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Old 12-10-2008, 12:11 AM
NoOp
 
Default Pay it forward - 'Giving' Ubuntu to Windows Users

It's the holiday season again :-)

The thread on "Selling Linux to Windows Users" brought up some good
points with regards to both Linux and Windows. One of the best ways that
I've found to introduce linux (Ubuntu actually) to someone is to give
them a fully configured system with 6-12 months free support.

Some of you may recall that last year about this time I cobbled together
a recycled system, loaded Ubuntu on it, and ended up giving it to a
local teenager for Christmas. Happily, the kid (and his family) are
still using it (I checked on them on this month), and I think I've
received only a couple of calls for help over the course of nearly 1 year.

This year I've two "Santa" systems restored from the recycle bin: a
1.8Ghz/768Mb w/dual 40GB drives, and a 2.4Ghz/512Mb w/dual 40GB drives
that are cleaned, primed, tested, and ready for wrapping. One even
includes my old, but very good 17' Hitachi 641 monitor with it as my
wife found me a used Dell 1800fp 18' for $50 (that's my Xmas present
:-). While the Hitachi is only 17' (15.5' viewable), it's .24dpi is
professional quality and very easy on old eyes.
Both will include 6 months free tech support.

A reminder; with the economy in the tank worldwide, now might be a good
time to dust off a workable system that you have in the back room
(desktop or even a laptop with a worn out battery), clean it up, load
Ubuntu on it, test it, and give it to someone near you that can't afford
a system.
Also, some folks still can afford a new system, so check with your
friends & neighbors to see if they are throwing out a perfectly
linux/Ubuntu usable system to replace their shiny new Vista ready system
that they buy for their kid or themselves. Most don't want to pay a
recycle fee, so they might just be willing to give you their old one.

However, just as last year, I want to remind those that follow my
suggestion; be _sure_ to include _free_ tech support for at least 6
months with the system that you give. As evidenced by all of the
postings here, and on the beginners forums, for even the most basic
advise, your gift will soon be another box in the garage if you aren't
willing to give some support time along with it.
So _give_ some _time_ along with the hardware and your gift will be
put to good use.

Had a bit of a chuckle a few weeks ago during US Thanksgiving... went to
my mother-in-law's home (she's 86) and discovered my 19 year old nephew
and his girlfriend in the back room surfing the internet & watching
football on the PC. I asked him how the system was & he replied that it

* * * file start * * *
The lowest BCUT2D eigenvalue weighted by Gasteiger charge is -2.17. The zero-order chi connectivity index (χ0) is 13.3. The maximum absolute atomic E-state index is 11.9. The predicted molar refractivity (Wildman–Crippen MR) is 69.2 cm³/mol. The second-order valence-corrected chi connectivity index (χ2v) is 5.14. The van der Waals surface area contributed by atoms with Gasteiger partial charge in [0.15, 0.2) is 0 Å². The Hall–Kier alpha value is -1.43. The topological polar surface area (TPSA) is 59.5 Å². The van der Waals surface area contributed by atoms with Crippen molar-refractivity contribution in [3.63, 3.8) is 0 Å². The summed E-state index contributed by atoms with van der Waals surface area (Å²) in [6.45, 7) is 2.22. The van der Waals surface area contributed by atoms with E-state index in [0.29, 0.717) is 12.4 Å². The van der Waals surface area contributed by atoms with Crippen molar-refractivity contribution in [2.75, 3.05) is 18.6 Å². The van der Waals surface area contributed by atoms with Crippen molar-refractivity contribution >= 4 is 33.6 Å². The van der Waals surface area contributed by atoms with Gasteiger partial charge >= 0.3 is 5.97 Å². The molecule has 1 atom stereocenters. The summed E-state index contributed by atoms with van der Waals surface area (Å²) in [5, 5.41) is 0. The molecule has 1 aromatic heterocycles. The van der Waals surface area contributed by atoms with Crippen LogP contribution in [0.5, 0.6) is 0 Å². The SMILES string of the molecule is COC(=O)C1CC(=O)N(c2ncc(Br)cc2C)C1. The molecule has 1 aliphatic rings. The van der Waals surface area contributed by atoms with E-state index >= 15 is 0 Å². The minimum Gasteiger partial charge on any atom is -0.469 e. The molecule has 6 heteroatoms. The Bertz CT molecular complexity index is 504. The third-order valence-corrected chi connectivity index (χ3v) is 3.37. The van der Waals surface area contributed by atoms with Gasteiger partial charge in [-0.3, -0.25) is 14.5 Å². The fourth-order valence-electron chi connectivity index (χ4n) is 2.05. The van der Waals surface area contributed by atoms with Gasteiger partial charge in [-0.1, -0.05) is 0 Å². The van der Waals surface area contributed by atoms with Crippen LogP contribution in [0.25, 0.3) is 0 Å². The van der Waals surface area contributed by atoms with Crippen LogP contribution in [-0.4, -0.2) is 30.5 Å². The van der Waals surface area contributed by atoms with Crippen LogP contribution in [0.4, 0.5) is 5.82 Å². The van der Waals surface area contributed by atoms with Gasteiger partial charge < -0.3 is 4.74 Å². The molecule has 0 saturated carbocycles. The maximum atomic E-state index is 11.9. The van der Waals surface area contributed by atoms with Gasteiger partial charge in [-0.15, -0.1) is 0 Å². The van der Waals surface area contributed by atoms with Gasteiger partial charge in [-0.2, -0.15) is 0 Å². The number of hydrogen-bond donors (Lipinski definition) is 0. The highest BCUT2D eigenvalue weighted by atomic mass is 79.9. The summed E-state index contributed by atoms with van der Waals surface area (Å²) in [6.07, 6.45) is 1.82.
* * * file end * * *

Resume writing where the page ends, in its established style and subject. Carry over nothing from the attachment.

was just fine. Now this is a kid that has a gaming system with all the
bells & whistles, yet he was quite happy using the PC. You should have
seen his face when I told him that the system (one that I installed for
my mother-in-law's live in nurse) is only a 600Mhz/448Mb system running
Ubuntu!
Now obviously had he decided to do any heavy lifting in OpenOffice,
playing games or such, he wouldn't have replied the same. But it was
nice to know that a crappy old 600Mhz machine with limited memory and
Ubuntu was doing just fine for a teenager browsing the internet away
from the boring 'old folks' during Thanksgiving :-)

Happy Holidays to all, and to all may your xorg.conf always work on
future installs & upgrades.

Gary/NoOp





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Old 12-10-2008, 12:24 AM
"David Fox"
 
Default Pay it forward - 'Giving' Ubuntu to Windows Users

On Tue, Dec 9, 2008 at 5:11 PM, NoOp <glgxg@sbcglobal.net> wrote:

> Some of you may recall that last year about this time I cobbled together
> a recycled system, loaded Ubuntu on it, and ended up giving it to a
> local teenager for Christmas. Happily, the kid (and his family) are

Do you have a county computer recycling center (or school district) in
your area that might have use for them?

More likely #2 than #1, but I live in the South Bay Area CA and
there's the Alameda County Computer Recycling Center (accrc.org) -
they do this sort of thing all the time, and look for donated
equipment to give to lower income families. Additionally from time to
time there are events with shelters in the area to evangelize Linux in
general (and sometimes Ubuntu) to lower-income families who don't want
to or can't afford proprietary solutions.

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